Difference quotient


In single-variable calculus, the difference quotient is usually the name for the expression

which when taken to the limit as h approaches 0 gives the derivative of the function f.[1][2][3][4] The name of the expression stems from the fact that it is the quotient of the difference of values of the function by the difference of the corresponding values of its argument (the latter is (x + h) - x = h in this case).[5][6] The difference quotient is a measure of the average rate of change of the function over an interval (in this case, an interval of length h).[7][8]: 237 [9] The limit of the difference quotient (i.e., the derivative) is thus the instantaneous rate of change.[9]

By a slight change in notation (and viewpoint), for an interval [a, b], the difference quotient

is called[5] the mean (or average) value of the derivative of f over the interval [a, b]. This name is justified by the mean value theorem, which states that for a differentiable function f, its derivative f reaches its mean value at some point in the interval.[5] Geometrically, this difference quotient measures the slope of the secant line passing through the points with coordinates (a, f(a)) and (b, f(b)).[10]

Difference quotients are used as approximations in numerical differentiation,[8] but they have also been subject of criticism in this application.[11]

Difference quotients may also find relevance in applications involving Time discretization, where the width of the time step is used for the value of h.

The difference quotient is sometimes also called the Newton quotient[10][12][13][14] (after Isaac Newton) or Fermat's difference quotient (after Pierre de Fermat).[15]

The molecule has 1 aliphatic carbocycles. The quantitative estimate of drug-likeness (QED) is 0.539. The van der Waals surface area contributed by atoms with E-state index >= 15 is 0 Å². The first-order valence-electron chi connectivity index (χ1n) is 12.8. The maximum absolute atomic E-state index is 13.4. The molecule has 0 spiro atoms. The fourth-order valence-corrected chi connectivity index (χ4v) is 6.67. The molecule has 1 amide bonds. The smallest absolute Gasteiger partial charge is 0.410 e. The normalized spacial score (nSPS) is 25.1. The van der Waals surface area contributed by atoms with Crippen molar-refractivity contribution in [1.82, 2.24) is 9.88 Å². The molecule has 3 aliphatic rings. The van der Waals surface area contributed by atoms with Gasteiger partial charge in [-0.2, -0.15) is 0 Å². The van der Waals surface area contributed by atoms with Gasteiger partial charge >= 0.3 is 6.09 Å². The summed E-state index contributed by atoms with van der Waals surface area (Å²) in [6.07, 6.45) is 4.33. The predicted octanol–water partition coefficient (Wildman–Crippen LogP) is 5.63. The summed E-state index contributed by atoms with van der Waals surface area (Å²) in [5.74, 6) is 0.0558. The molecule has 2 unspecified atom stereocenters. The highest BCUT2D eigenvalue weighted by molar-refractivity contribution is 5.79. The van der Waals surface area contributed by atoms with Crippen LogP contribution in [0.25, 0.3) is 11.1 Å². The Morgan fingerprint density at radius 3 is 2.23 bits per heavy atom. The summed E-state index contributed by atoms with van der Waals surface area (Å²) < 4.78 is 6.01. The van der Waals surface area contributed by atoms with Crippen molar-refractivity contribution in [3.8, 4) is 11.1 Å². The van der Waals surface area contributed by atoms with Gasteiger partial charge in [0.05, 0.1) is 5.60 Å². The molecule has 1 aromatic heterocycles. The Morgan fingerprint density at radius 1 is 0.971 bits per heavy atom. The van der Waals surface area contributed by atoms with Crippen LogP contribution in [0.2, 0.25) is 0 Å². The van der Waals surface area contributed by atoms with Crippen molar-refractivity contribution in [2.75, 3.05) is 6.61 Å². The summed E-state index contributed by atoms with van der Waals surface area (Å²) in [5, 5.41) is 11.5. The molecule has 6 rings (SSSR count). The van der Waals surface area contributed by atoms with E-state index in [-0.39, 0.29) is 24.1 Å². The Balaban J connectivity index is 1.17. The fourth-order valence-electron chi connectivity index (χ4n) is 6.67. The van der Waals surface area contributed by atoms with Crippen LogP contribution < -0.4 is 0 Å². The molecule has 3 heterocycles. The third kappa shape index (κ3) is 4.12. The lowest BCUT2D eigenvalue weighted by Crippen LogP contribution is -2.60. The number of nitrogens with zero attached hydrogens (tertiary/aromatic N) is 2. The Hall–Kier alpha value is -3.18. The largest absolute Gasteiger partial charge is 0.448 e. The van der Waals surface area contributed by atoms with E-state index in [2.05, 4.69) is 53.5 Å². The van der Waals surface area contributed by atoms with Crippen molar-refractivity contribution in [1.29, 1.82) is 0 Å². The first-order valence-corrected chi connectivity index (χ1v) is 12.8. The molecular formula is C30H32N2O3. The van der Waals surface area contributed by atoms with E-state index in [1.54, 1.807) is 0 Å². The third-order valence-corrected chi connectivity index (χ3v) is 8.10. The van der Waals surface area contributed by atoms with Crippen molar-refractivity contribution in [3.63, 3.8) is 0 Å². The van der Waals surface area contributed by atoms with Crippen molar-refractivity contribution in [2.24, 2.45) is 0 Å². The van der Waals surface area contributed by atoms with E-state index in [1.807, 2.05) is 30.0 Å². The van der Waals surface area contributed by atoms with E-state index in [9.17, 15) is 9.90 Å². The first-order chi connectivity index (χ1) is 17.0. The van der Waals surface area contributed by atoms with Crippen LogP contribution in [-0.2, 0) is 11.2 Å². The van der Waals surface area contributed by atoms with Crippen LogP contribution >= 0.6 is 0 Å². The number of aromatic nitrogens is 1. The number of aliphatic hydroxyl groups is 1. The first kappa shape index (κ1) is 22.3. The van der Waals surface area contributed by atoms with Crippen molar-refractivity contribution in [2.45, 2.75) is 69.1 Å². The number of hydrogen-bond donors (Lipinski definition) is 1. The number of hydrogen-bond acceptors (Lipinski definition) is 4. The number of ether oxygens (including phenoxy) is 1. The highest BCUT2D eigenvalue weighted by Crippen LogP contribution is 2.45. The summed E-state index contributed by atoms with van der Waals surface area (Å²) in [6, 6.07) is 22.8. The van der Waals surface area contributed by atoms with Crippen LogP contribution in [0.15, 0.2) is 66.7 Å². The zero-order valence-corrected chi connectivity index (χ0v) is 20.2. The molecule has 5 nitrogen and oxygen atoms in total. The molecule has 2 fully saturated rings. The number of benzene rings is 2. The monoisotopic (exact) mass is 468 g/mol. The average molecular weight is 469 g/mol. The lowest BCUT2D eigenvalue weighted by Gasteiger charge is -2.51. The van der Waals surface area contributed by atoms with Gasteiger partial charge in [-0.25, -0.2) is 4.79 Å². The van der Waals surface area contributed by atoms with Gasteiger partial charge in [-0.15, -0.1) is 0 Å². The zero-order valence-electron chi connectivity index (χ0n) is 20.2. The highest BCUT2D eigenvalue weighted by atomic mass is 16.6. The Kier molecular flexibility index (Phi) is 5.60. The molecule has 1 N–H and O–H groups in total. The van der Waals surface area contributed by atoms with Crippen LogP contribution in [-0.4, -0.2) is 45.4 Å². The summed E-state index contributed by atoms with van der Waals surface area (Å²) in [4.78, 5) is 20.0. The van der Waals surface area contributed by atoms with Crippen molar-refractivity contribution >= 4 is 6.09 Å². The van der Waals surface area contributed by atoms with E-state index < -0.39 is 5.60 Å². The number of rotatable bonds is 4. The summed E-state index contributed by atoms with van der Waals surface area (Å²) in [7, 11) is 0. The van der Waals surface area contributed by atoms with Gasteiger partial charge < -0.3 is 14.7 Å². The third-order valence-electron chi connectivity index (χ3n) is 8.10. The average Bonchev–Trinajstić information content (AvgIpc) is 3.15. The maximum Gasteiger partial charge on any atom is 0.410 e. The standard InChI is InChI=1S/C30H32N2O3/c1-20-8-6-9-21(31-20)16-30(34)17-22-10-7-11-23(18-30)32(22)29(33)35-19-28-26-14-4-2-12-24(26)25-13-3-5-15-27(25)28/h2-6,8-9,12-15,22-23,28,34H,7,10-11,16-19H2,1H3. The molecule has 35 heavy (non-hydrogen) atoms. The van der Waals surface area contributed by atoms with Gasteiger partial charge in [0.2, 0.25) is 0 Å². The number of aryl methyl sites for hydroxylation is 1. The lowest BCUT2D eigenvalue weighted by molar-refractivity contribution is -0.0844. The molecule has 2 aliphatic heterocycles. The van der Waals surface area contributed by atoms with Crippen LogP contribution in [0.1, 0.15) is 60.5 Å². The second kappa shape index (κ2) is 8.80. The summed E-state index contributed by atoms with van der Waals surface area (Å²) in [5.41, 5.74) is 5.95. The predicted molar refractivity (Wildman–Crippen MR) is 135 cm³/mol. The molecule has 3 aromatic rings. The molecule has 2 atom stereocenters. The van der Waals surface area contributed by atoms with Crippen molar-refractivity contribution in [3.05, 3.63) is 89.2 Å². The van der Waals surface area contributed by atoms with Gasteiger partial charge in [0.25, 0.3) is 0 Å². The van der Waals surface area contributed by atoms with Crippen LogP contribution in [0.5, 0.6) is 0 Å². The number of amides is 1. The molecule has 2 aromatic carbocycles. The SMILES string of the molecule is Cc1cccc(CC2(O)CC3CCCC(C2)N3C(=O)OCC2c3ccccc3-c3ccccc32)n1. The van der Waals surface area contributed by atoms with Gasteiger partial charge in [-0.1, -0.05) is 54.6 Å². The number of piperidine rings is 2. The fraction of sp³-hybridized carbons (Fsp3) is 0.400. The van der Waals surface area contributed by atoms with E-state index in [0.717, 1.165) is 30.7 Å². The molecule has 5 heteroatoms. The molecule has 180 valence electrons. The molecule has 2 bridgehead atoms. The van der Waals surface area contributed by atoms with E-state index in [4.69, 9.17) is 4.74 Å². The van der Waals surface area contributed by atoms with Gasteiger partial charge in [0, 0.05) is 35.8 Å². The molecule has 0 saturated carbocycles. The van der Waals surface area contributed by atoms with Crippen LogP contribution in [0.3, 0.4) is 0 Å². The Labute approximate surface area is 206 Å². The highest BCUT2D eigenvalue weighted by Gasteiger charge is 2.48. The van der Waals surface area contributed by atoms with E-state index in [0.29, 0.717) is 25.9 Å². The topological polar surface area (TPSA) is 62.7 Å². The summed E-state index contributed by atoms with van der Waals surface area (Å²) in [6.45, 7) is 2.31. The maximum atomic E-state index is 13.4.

The typical notion of the difference quotient discussed above is a particular case of a more general concept. The primary vehicle of calculus and other higher mathematics is the function. Its "input value" is its argument, usually a point ("P") expressible on a graph. The difference between two points, themselves, is known as their DeltaP), as is the difference in their function result, the particular notation being determined by the direction of formation:

  • Forward difference: ΔF(P) = F(P + ΔP) − F(P);
  • Central difference: δF(P) = F(P + 1/2ΔP) − F(P − 1/2ΔP);
  • Backward difference: ∇F(P) = F(P) − F(P − ΔP).

The general preference is the forward orientation, as F(P) is the base, to which differences (i.e., "ΔP"s) are added to it. Furthermore,

  • If |ΔP| is finite (meaning measurable), then ΔF(P) is known as a finite difference, with specific denotations of DP and DF(P);
  • If |ΔP| is infinitesimal (an infinitely small amount— —usually expressed in standard analysis as a limit:  ), then ΔF(P) is known as an infinitesimal difference, with specific denotations of dP and dF(P) (in calculus graphing, the point is almost exclusively identified as "x" and F(x) as "y").

The function difference divided by the point difference is known as "difference quotient":


If ΔP is infinitesimal, then the difference quotient is a derivative, otherwise it is a divided difference: